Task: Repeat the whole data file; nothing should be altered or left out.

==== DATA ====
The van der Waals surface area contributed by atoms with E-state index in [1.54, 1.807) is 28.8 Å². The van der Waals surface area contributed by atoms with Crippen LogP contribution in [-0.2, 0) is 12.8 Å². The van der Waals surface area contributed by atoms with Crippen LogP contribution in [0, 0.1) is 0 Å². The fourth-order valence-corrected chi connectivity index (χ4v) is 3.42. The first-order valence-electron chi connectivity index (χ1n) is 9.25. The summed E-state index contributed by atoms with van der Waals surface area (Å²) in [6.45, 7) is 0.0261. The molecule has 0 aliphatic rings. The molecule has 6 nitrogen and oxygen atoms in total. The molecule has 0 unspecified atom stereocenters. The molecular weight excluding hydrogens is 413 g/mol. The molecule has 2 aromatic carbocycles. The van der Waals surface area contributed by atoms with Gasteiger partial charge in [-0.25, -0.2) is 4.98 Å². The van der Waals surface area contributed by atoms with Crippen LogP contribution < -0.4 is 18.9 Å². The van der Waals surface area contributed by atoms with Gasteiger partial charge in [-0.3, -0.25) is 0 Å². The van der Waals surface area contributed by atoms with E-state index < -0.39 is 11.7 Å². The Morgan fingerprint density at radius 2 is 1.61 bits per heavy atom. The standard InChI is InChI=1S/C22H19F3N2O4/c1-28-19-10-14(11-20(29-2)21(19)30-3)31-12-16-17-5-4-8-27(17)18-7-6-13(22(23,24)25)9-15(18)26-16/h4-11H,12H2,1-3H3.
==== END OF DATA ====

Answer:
The van der Waals surface area contributed by atoms with E-state index in [1.54, 1.807) is 28.8 Å². The van der Waals surface area contributed by atoms with Crippen LogP contribution in [-0.2, 0) is 12.8 Å². The van der Waals surface area contributed by atoms with Crippen LogP contribution in [0, 0.1) is 0 Å². The fourth-order valence-corrected chi connectivity index (χ4v) is 3.42. The first-order valence-electron chi connectivity index (χ1n) is 9.25. The summed E-state index contributed by atoms with van der Waals surface area (Å²) in [6.45, 7) is 0.0261. The molecule has 0 aliphatic rings. The molecule has 6 nitrogen and oxygen atoms in total. The molecule has 0 unspecified atom stereocenters. The molecular weight excluding hydrogens is 413 g/mol. The molecule has 2 aromatic carbocycles. The van der Waals surface area contributed by atoms with Gasteiger partial charge in [-0.25, -0.2) is 4.98 Å². The van der Waals surface area contributed by atoms with Crippen LogP contribution < -0.4 is 18.9 Å². The van der Waals surface area contributed by atoms with Gasteiger partial charge in [-0.3, -0.25) is 0 Å². The van der Waals surface area contributed by atoms with E-state index < -0.39 is 11.7 Å². The Morgan fingerprint density at radius 2 is 1.61 bits per heavy atom. The standard InChI is InChI=1S/C22H19F3N2O4/c1-28-19-10-14(11-20(29-2)21(19)30-3)31-12-16-17-5-4-8-27(17)18-7-6-13(22(23,24)25)9-15(18)26-16/h4-11H,12H2,1-3H3.